In addition, he, along with former HSU Art Education faculty and students, helped develop three art educational programmatic structures that offer arts instruction for community members: The Studio School, a student-run learning space that provides arts education instruction for local students; The Art Education Docent Program, in which students and teachers from local public schools are invited to visit HSU’s on-campus galleries and engage in arts activities; and The Art Education Service Learning Program.
His grant writing is focused on expanding arts access to underserved children in Humboldt County. In 2018, he was awarded a $6,347 California Arts Council Art Education Exposure grant, which supports trips for local
students to galleries at HSU and the Morris Graves Museum, allowing students from “aesthetically underserved Humboldt County elementary schools” to have first-hand experiences of art.
Environment & Community graduate student Mox Alvarnaz represents what HSU most wants from graduate students: a keen mind, a deep capacity for critical thought, and a commitment to social change. Their commitment to diversity, equity, and inclusion and to decolonizing curriculum and practices has left a legacy for the Environment & Community program.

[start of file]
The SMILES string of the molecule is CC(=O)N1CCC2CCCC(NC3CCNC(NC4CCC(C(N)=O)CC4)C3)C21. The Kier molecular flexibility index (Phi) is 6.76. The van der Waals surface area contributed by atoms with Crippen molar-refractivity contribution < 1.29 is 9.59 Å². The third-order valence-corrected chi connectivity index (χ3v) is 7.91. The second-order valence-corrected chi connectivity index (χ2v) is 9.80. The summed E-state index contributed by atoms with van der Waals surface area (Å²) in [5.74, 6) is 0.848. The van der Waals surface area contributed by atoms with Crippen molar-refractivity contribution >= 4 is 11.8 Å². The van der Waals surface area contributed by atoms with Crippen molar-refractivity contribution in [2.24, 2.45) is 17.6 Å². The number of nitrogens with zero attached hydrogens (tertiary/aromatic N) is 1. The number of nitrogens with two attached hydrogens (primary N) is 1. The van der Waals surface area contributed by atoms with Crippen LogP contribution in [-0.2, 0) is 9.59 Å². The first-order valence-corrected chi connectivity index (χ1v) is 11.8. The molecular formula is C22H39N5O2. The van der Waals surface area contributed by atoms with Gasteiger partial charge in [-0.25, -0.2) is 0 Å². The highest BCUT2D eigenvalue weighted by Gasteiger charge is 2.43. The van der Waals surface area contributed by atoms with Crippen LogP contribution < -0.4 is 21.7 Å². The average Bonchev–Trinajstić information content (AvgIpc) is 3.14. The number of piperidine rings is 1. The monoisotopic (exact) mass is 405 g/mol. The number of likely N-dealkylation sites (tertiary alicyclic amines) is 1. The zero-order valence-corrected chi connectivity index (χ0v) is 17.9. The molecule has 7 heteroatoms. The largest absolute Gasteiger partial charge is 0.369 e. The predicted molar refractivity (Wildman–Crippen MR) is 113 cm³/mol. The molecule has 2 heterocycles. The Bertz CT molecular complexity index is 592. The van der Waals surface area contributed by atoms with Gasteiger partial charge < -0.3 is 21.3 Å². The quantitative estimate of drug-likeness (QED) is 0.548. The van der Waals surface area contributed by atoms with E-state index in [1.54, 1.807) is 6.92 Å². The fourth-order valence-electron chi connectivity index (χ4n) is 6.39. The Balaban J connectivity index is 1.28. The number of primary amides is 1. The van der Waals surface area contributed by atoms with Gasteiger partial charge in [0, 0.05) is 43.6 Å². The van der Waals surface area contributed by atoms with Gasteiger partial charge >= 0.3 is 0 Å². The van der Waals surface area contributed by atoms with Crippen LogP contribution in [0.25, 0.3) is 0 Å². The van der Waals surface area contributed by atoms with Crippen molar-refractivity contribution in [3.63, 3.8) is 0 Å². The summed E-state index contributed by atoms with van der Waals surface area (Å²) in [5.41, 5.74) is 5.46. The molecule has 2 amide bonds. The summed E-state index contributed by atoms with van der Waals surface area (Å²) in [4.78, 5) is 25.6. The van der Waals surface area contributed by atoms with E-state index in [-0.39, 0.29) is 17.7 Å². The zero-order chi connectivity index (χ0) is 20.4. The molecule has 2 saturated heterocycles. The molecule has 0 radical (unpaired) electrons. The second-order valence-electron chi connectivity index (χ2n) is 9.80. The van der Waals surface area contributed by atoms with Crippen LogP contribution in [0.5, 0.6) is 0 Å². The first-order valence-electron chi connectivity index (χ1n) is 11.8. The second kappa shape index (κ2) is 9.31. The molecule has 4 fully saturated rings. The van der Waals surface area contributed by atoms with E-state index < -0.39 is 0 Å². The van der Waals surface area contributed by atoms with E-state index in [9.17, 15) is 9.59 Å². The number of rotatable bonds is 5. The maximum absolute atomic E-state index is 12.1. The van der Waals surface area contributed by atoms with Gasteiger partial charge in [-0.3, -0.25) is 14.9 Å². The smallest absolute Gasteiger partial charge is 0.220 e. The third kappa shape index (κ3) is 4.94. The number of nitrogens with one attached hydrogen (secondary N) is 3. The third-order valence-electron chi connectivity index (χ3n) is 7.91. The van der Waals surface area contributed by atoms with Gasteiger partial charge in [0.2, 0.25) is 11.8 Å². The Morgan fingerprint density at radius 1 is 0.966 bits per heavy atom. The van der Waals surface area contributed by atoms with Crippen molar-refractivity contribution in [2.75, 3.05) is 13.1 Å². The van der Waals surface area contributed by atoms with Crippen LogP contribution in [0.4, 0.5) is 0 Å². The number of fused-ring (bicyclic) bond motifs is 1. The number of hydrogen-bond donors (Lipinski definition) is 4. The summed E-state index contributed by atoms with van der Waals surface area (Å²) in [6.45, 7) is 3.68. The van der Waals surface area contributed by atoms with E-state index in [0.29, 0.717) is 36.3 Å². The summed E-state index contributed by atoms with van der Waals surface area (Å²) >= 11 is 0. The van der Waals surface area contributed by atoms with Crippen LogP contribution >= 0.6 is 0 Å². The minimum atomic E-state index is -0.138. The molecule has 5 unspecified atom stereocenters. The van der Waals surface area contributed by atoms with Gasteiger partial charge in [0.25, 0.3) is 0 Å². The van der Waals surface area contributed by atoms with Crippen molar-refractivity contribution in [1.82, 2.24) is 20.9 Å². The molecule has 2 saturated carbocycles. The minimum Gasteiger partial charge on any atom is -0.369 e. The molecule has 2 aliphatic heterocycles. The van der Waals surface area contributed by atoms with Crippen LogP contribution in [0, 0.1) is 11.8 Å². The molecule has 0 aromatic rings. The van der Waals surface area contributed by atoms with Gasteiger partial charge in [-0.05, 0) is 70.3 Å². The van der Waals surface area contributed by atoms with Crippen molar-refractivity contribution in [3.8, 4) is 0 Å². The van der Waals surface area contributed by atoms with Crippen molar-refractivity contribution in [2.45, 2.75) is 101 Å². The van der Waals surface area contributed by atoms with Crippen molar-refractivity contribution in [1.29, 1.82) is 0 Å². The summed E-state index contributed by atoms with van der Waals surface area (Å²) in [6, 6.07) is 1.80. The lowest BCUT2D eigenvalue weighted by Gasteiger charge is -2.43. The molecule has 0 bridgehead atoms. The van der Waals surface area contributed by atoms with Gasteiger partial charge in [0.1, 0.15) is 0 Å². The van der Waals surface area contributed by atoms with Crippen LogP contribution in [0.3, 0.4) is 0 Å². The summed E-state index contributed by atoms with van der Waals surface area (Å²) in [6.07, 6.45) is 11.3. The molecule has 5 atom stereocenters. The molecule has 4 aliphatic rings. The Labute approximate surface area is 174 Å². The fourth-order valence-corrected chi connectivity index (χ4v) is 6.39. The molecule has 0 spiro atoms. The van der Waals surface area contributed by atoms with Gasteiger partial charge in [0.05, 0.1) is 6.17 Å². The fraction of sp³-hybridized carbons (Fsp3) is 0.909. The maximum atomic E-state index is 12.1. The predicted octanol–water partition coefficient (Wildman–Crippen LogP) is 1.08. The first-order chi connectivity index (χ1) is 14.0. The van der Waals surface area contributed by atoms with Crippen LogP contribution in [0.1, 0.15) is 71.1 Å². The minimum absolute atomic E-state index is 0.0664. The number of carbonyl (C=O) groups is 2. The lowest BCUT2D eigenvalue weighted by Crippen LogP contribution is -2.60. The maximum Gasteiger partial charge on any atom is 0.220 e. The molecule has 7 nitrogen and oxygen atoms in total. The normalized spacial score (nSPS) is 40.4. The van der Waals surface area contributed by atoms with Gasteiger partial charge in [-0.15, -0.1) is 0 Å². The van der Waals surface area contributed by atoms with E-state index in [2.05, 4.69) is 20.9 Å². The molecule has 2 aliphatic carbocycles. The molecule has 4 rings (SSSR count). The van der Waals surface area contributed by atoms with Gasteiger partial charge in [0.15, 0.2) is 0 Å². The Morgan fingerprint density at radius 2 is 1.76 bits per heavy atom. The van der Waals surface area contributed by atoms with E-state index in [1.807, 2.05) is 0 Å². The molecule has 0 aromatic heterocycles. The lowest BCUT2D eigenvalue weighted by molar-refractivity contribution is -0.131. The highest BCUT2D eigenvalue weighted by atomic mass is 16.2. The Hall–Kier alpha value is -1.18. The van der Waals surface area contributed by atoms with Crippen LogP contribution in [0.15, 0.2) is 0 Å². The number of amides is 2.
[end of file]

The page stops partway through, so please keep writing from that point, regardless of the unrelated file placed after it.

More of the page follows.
Already in their career, Alvarnaz demonstrates a commitment to all aspects of academic life, including research and service. They have taken a leadership role both within the E & C program and the campus community. Alvarnaz is an organizer with Humboldt Mutual Aid, a grassroots disaster relief network that’s currently providing a range of services to community members during the COVID-19 pandemic, and collaborates with the California Faculty Association on organizing campaigns around student debt and other issues.
Given their unique aptitude, Alvarnaz was allowed to enroll in Sociology Professor Renée Byrd’s graduate Qualitative Methods course as an undergraduate. This course engaged theoretical work by Kum-Kum Bhavani and Linda Tuhiwai Smith (Decolonizing Methodologies) and a wide array of texts challenging our epistemological certainties. In classroom discussions, Alvarnaz consistently demonstrated an ability to see the wider scholarly conversations, think outside the box and ask unique questions. E & C faculty have no doubt that Alvarnaz will change the world and build radical social theory in connection with our most innovative liberatory movements.
Within the E & C program, Alvarnaz has become a graduate student representative who participates in E & C faculty meetings, bringing concerns of students to faculty and communicating faculty decisions back to students. In this role, they have helped to reshape the program toward issues of social and environmental justice, especially including perspectives of Indigenous people and people of color.